Technical writers or non fiction writers scribble to pay the bills and for the love of the analytical or the exercise of truth or deception.

Fiction authors write to illuminate their world or escape it.

Whichever kind of writer, it's all about staying alive and helping or entertaining others.

The Writing Life

Like most writers, I have a love of reading and the power of words. When I was younger, I read everything I could get my hands on, but I don’t consider myself well read. I consumed books like a starved person, so quickly I hardly knew what I had read. By some strange process of osmosis, I learned from everything I read, but I cannot give you an erudite discussion of characters, plots, or authors. I can only tell you it’s lodged some where in the core of my being and informs my writing.

In addition to reading, I’ve spent a life time writing---from that first elementary school composition to my college days when I studied French literature and wrote explications de texte. Along the way, I fell into technical writing--to put food on the table and pay bills. In the 90s, I had the good fortune to take a dialog class with Sol Stein, former owner of Stein & Day publishers in New York and a prolific author. That led to his California-based writers’ group, Chapter One. It was a rigorous, ego-bruising experience, but I was intent on learning everything I could about fiction writing. A few years ago, I also had the good fortune to study with another writer, Louella Nelson, an experienced romance writer and teacher of fiction writing. She provided a different perspective and balance to my writing.

My novel, DREAMING OF LAUGHING HAWK, a mainstream, Sixties era novel, is available on Amazon in print and ebook (also available in Canada, Europe, Japan, and Brazil). Download a free sample. If you like it, I hope you'll download the book and post a review on Amazon.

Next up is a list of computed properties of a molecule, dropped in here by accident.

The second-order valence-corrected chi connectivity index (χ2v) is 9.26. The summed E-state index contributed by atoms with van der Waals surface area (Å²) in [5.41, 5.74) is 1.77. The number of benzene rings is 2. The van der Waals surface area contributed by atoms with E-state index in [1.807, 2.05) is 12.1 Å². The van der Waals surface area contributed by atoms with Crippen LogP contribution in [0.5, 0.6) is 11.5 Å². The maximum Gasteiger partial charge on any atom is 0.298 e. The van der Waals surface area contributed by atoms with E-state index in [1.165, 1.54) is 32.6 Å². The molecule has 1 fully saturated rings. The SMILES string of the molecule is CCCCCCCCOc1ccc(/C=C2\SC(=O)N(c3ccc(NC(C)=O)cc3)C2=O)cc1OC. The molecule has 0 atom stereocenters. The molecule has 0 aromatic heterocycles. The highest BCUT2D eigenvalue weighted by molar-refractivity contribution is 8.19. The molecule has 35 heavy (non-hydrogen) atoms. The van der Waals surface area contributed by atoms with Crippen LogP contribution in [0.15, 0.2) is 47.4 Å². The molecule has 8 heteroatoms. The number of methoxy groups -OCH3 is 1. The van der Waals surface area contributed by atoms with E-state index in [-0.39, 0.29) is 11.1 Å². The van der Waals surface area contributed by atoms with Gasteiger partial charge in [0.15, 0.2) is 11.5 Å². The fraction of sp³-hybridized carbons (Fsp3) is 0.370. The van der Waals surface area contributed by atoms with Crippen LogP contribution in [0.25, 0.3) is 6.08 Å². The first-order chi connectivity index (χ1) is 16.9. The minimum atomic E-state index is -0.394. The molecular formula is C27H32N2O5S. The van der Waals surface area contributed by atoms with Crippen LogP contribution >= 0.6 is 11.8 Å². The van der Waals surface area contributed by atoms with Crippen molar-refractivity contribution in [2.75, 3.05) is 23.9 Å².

Friday, August 10, 2012

Romantic Friday Writers Challenge #42: I Need a Change

This is my submission for this week's 400-word challenge over at Romantic Friday Writers. Please feel free to critique.
* * *
Marta Braun survived an impoverished childhood in Berlin, the Russian invasion of Germany during World War II, the betrayal of her husband, and the back-breaking drudgery of two hourly jobs to give her only son the American dream. As I looked across the table at her, I could see the cost and the weariness in her face. She looked toward the window, her eyes bleary with a hard history I could barely imagine. “My son only lives ten miles from here, but he never comes to visit. He can’t even pick up the phone. I gave my life for him.” She waves off my dishonest protest. “He is ashamed of me because I am old and worn out. His wife thinks I’m a peasant. His children think I’m a troll. So many times in my life I should have died but didn’t and now I wish I had.”

“Marta, for godsakes. Snap out of it and make some changes in your life.”

 She folded her hands in her lap. “I need you to sell my house for me.”

“Well, of course, that’s what I do for a living, but I thought you said this was your dream house.”

“Not any more. Bad dream. Don’t put any For Sale signs out front. I don’t want anyone to know.”

I did as Marta asked. The house sold quickly and she told me she was going to take a vacation after she finished packing. Where, she wouldn’t say. She would send me a postcard from this mysterious getaway if I kept her secret. I hoped it would revive her spirits.

A month after her departure, her son showed up in my office. He was elegantly dressed in a dark blue suit and silk tie. He said he remembered I was a friend of his mother as he whipped his ringing cell phone out of his pocket. He was concerned that she didn’t answer her door and that her phone had been disconnected. I could only tell him that she sold her house and I hadn’t heard from her since. She wanted a change, I explained.

We stared at each other in stunned silence. 

Days later, I received a cheery postcard from Belize. Marta had bought a house in an expat community. She would not be coming back home, but I was invited to visit whenever I liked, provided I kept her secret. 

Mum’s the word.


  1. Hello there. Once again you take us to an unexpected change. I would like to know the secret though. Did I miss it?
    Well written.

  2. That's very interesting.. I wonder how the son feels knowing that his mother just disappeared.. I wonder if he regrets some of the decisions that he's made.. I often wonder if my own brother regrets any of the terrible decisions he's made.. He hasn't spoken to us in over 9 years. All because of his greediness and selfishness. Very interesting indeed.